by George Anderson
In the mid 1970s in a car park in Venezuela a remarkable man called José Antonio Abreu began running music lessons for a handful of children. His organisation became known as El Sistema ‘The System’ and today involves over 300,000 children in centres across the South American country.
El Sistema has produced some of the finest classical musicians in the world, but behind these musical achievements is an even more exciting story. El Sistema uses the symphony orchestra to benefit society. It produces not only musicians, but also happy and well-equipped citizens, often from the poorest and most chaotic backgrounds.
Learning any artistic skill can have knock-on benefits in self-esteem, discipline and pride. But Maestro Abreu took this to a whole new level by making all of his orchestras first and foremost engines for social change, transforming not just individuals but whole communities.
In the summer of 2008 the charity Sistema Scotland established its Big Noise orchestra in Raploch, Stirling. Officially partnered with the Venezuelan programme, it has the same aim – to transform lives with music.
The Sistema approach is not simply free music lessons. There are two things that make it different and maximise its power to change lives – concentration on ensemble playing, and immersion.
The children are in an orchestra from the very start. Even if they are only clapping, they are clapping together. They learn and play together rather than the more traditional hour a week with a tutor and lone practice in between. They learn to cooperate and that everyone has a contribution to make, to the orchestra and to life. They spend a great deal of time in orchestra activity – three after-school sessions a week during term time and five mornings a week during holidays.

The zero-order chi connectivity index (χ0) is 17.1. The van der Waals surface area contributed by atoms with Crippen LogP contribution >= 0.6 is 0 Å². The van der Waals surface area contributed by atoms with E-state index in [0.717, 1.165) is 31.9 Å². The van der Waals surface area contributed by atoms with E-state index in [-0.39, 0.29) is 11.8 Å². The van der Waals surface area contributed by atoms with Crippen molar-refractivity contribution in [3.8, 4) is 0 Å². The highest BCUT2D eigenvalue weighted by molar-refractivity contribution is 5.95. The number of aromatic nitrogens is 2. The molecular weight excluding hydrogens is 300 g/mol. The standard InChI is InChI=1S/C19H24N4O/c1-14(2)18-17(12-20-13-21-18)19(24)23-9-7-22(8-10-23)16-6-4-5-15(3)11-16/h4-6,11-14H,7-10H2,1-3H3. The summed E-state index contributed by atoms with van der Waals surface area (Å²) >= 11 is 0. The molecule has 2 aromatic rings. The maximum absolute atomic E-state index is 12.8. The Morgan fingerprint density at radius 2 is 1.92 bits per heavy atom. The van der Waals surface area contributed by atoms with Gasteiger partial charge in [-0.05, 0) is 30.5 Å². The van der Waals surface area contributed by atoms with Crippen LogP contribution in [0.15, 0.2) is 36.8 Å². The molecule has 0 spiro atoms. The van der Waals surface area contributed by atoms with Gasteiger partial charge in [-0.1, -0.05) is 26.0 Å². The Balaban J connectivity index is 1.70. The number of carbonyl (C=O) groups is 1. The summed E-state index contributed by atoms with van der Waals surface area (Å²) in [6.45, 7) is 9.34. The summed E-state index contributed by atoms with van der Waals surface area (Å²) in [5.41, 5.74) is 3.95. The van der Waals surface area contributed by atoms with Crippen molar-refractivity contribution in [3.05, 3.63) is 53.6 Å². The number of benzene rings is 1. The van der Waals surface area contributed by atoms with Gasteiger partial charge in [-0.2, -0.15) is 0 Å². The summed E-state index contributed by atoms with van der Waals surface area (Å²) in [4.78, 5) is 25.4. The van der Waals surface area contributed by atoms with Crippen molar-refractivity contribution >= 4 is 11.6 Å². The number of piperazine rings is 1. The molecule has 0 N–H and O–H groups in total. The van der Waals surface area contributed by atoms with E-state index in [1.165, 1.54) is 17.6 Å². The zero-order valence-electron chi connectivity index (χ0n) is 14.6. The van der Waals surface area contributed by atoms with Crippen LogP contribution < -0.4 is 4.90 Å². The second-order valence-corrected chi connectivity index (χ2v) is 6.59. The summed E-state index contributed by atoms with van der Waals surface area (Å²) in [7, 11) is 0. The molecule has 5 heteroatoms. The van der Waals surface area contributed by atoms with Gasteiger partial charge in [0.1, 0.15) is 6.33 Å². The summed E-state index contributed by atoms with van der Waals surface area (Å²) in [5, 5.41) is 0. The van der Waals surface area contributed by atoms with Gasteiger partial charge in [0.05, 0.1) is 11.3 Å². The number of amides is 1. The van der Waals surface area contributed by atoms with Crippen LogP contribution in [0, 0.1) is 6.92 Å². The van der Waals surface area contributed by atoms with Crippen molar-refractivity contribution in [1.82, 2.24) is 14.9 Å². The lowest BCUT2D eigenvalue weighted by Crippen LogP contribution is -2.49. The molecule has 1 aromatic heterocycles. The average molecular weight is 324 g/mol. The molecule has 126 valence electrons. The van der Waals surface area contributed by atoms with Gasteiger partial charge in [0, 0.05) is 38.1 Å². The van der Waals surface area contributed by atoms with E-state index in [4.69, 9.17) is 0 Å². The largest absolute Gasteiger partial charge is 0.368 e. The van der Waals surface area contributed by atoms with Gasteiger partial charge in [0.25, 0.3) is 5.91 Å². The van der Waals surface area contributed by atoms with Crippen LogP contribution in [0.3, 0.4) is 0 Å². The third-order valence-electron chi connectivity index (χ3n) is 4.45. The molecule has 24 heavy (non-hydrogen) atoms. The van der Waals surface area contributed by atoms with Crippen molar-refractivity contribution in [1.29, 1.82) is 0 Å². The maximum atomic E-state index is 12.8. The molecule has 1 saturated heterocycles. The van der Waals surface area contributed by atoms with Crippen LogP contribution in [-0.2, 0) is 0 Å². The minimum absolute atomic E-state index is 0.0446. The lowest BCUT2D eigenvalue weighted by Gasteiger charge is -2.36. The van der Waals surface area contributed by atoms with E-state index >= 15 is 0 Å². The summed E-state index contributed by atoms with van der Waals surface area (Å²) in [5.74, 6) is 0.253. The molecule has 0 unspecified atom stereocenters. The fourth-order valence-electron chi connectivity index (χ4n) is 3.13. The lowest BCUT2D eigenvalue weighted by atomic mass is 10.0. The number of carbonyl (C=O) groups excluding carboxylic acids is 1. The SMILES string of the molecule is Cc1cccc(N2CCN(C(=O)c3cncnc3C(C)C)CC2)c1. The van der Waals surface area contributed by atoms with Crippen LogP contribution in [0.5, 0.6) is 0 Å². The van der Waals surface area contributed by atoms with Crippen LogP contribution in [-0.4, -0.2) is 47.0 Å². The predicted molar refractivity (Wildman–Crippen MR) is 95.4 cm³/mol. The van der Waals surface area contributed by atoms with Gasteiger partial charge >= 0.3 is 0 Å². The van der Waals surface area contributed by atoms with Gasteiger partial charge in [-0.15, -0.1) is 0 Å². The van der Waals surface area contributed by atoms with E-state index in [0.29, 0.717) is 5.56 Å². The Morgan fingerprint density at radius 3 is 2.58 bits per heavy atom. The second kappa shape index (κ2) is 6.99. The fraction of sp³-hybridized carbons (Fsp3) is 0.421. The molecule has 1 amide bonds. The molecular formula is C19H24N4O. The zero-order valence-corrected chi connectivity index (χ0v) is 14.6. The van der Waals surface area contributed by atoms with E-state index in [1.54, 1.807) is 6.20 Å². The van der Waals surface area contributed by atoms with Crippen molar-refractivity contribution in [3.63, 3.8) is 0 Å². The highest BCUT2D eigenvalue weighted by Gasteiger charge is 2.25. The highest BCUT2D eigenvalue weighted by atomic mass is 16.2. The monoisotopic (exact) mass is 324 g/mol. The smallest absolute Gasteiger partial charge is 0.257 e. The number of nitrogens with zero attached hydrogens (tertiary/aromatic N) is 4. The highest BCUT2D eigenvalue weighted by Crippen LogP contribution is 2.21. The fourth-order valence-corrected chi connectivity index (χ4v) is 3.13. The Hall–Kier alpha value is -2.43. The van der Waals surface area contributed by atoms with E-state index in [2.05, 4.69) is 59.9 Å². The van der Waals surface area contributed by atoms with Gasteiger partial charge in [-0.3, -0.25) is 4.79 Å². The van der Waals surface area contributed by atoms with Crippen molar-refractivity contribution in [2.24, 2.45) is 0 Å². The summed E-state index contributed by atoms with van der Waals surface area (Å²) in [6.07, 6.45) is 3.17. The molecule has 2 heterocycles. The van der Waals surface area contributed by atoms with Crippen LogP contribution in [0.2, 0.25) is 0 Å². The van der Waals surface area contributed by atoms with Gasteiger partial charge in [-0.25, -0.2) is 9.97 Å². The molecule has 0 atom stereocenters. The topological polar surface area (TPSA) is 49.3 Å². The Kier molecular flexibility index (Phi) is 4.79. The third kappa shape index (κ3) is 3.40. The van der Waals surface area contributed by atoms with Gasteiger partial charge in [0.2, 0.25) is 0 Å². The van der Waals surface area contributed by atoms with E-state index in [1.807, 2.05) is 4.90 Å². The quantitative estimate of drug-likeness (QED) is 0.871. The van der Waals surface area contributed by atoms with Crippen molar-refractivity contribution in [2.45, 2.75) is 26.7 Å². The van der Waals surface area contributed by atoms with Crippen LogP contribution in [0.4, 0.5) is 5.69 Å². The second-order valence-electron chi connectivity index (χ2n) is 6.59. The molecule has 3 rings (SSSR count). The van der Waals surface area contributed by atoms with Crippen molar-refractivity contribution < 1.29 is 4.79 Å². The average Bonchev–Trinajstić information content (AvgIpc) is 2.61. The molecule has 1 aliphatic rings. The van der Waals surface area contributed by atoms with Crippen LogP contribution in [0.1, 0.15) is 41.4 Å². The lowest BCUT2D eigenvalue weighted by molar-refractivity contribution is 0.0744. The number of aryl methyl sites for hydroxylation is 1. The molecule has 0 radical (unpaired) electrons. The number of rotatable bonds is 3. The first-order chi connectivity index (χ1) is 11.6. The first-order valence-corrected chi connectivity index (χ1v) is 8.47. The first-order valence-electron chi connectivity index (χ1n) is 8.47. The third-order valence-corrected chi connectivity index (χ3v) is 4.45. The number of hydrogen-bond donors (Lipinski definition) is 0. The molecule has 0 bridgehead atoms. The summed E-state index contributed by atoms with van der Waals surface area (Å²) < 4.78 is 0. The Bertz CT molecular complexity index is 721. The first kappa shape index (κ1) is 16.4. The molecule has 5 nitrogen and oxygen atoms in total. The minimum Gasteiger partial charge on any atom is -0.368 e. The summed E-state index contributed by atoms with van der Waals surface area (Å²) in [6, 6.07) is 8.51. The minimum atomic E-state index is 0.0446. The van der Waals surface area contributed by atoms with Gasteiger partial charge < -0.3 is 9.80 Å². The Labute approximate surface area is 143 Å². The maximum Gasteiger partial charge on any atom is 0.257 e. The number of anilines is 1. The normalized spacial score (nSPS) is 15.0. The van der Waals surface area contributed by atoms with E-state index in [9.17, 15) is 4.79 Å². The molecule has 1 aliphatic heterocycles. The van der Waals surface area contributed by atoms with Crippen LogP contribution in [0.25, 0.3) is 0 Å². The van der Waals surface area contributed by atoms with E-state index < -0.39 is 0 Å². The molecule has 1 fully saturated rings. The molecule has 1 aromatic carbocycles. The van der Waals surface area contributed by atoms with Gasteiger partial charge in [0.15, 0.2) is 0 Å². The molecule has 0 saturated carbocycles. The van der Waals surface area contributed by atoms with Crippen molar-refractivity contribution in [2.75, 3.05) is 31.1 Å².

Big Noise is now well established in Raploch where learning an instrument has become the norm for a new generation. Over 300 children are taking part – eight out of ten of the nursery and primary pupils schooled in the estate. There are classes for adults and babies too. In less than three years Raploch has become steeped in music, and the non-musical effects are beginning to be felt.
The findings of an independent evaluation commissioned by the Scottish Government state:
“As a result of Big Noise, children have improved confidence, happiness, social skills, and concentration. These impacts can be even more marked for children with Special Education Needs or who are facing personal or educational challenges.
“In the longer term there is an expectation that Big Noise may lead to reduced anti-social behaviour, improved health and wellbeing, improved employability, and greater levels of active citizenship.”
Big Noise is for everyone regardless of ability, but real talent is being uncovered. Sistema Scotland is now stepping up efforts to maximise its musical excellence. A Director of Music is currently being recruited to up the artistic stakes in Raploch. Not that they weren’t already pretty high. As well as the 17 terrific musicians who teach the children, there is an ongoing relationship with the BBC Scottish Symphony Orchestra, which regularly sends members to mentor Big Noise children. Celebrated Scottish violinist Nicola Benedetti is also a regular visitor and has now joined the Sistema Scotland board, as has Berlin Philharmonic horn player Fergus McWilliam.
Its remarkable to think that this children’s orchestra in a small Scottish housing estate now has direct ties with not just Venezuela’s Simón Bolívar Symphony Orchestra, perhaps the most thrilling young orchestra in the world, but also with the mighty Berlin Philharmonic, which is arguably the greatest.
We tend to have a negative view of children in this country, especially children from places like Raploch. Too often we think of them as a problem first and forget about their potential. Perhaps the greatest gift the Venezuelans have given us is a reminder that children can do anything.
Sistema Scotland hopes to establish more Big Noise centres around the country and is actively looking for communities which want to be the next chapter in this amazing story that began in a South American car park.
Photographs by Marc Marnie